Vilsack tours MBI International in Lansing, Mich.

By Erin Voegele | August 29, 2011

Agricultural Secretary Tom Vislack and Sen. Debbie Stabenow, D-Mich., Chairman of the Senate Committee on Agriculture, Nutrition and Forestry, toured Lansing, Mich.-based MBI International Aug. 22. According to the USDA, the visit aimed to highlight the Obama Administration’s efforts to support the creation and production of biobased products in order to create jobs, add value to agricultural commodities, and reduce America’s dependence on foreign oil.

MBI International is a nonprofit organization that is a resource for the bioeconomy, said the organization’s Chief Business Officer David Jones. “We don’t do basic research, we let the universities do that,” he said. “What we do is what we call de-risking and scale-up of biobased technologies. We do that next stage of development after the research has been completed.” That can include either bench-scale or pilot-scale activities. “We have a full pilot facility where we can do biomass processing, and then pretreatment technologies and fermentation,” Jones added.

Jones describes MBI International as a sort of middle entity between a university and the corporate sector. “We feel like we are that bridge between universities and corporate clients,” he said, noting that approximately half of MBI International’s clients are universities, and the other half are corporate.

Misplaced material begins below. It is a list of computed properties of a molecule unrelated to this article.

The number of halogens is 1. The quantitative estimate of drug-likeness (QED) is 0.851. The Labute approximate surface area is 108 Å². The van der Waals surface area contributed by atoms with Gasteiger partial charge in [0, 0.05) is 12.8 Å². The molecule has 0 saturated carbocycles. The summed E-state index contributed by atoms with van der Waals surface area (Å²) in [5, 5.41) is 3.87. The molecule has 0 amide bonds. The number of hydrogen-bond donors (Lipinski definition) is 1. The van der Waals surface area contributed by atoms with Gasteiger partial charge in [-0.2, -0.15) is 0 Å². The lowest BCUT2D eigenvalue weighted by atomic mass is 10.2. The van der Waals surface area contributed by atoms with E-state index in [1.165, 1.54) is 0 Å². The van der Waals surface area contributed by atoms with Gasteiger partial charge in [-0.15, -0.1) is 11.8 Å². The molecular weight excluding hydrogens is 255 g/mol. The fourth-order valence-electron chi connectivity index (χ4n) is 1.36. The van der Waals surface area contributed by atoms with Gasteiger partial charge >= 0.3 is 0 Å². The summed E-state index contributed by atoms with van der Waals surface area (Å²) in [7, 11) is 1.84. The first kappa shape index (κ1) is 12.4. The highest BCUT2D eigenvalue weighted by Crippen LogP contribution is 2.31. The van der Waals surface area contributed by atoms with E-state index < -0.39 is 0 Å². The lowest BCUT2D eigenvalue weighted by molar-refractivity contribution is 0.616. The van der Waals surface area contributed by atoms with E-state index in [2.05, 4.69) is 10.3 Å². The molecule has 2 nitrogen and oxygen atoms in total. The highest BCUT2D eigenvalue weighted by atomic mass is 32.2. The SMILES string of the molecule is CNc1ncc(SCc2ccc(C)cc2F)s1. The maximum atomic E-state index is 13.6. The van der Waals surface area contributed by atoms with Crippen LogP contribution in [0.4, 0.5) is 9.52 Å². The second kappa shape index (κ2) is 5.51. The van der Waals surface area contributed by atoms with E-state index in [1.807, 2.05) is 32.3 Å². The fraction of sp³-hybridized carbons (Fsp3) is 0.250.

During his tour, Jones said Vilsack was able to engage with the organization’s technical group. “We have him a tour of our microbiology laboratory, our fermentation room where we develop the new fermentation processes, and he had a chance to go into our pilot plant and actually see the pretreatment technology equipment,” Jones said.

“Biobased products are not only good for the environment, they’re creating jobs here in Michigan and across the country,” said Vilsack.  “In Michigan alone, dozens of companies are producing a wide range of new items. Nationwide, this rapidly-growing initiative is already responsible for an estimated over 100,000 jobs.”